If someone tried to run a giant polluting sewer line through your backyard, you’d yell and scream and try to stop them, right?
That’s exactly what TransCanada, a foreign oil company, is trying to do to my family and me. They want to run a sprawling oil pipeline, called Keystone XL, from the tar sands of Alberta to the Gulf Coast, carrying nearly one million barrels of tar sands oil per day through thousands of miles of the American heartland.
I’m left with one question: why me?
There are a thousand reasons why Keystone XL is a terrible idea, but it all comes down to this: This pipeline will damage the very fabric of our heartland, putting my family and our neighbors in York, Nebraska in danger.
Environmentally, this pipeline would be a disaster. Tar sand oil is one of the dirtiest types of fuel to produce, emitting three times more carbon dioxide than conventional oil. According to the National Resources Defense Council, the Keystone XL project would add up to 1.2 billion metric tons of carbon pollution to our fragile environment, further exacerbating climate change. That’s more than can possibly be offset – ever.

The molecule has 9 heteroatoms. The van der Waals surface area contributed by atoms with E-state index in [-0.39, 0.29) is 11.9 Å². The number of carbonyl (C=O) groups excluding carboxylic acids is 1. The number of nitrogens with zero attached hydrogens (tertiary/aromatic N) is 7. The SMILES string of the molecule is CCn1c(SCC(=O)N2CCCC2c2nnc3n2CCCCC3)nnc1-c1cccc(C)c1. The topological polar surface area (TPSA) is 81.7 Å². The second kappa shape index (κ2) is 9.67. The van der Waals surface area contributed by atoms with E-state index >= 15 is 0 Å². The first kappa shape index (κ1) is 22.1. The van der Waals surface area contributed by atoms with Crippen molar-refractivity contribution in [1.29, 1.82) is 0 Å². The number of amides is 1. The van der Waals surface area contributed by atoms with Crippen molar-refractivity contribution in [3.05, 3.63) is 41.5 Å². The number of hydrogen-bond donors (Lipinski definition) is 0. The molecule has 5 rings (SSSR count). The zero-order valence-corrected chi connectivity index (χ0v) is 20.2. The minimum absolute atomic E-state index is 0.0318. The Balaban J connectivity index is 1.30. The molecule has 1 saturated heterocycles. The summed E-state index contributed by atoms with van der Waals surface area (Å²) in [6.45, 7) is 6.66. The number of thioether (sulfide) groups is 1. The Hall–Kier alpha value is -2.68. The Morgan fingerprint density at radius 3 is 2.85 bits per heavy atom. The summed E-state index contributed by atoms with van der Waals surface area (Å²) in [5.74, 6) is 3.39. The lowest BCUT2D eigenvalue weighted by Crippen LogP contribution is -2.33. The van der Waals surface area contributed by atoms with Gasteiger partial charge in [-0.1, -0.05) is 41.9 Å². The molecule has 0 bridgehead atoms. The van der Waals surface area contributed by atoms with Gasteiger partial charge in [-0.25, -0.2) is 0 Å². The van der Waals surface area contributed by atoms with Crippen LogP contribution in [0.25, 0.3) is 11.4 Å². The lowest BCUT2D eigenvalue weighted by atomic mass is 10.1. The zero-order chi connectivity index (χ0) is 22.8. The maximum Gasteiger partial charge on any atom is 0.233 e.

Even more terrifying, this pipeline creates a persistent threat of a devastating oil spill. Anywhere along its 2,000-mile length, that pipeline could burst – and tragedy would follow for the people along the path. Keystone XL is simply an ecological disaster waiting to happen.
Economically, Keystone XL is no better news. Recent estimates have shown that the price of gas in Midwestern towns like mine would skyrocket if the pipeline got built, adding up to $440 to my family’s yearly gas bill. Even worse, the jobs promised by TransCanada are a myth. President Obama recently said the project would create only 50 or so permanent jobs, and TransCanada agreed. 50 jobs. That's it.
To build this pipeline, TransCanada will stop at nothing. This company is using its financial resources to buy off state and local governments, seize public and private land for its own purposes, and force citizens like me out of their homes.
Sign my letter today to TransCanada CEO Russ Girling today.
- Susan Dunavan from York, NE
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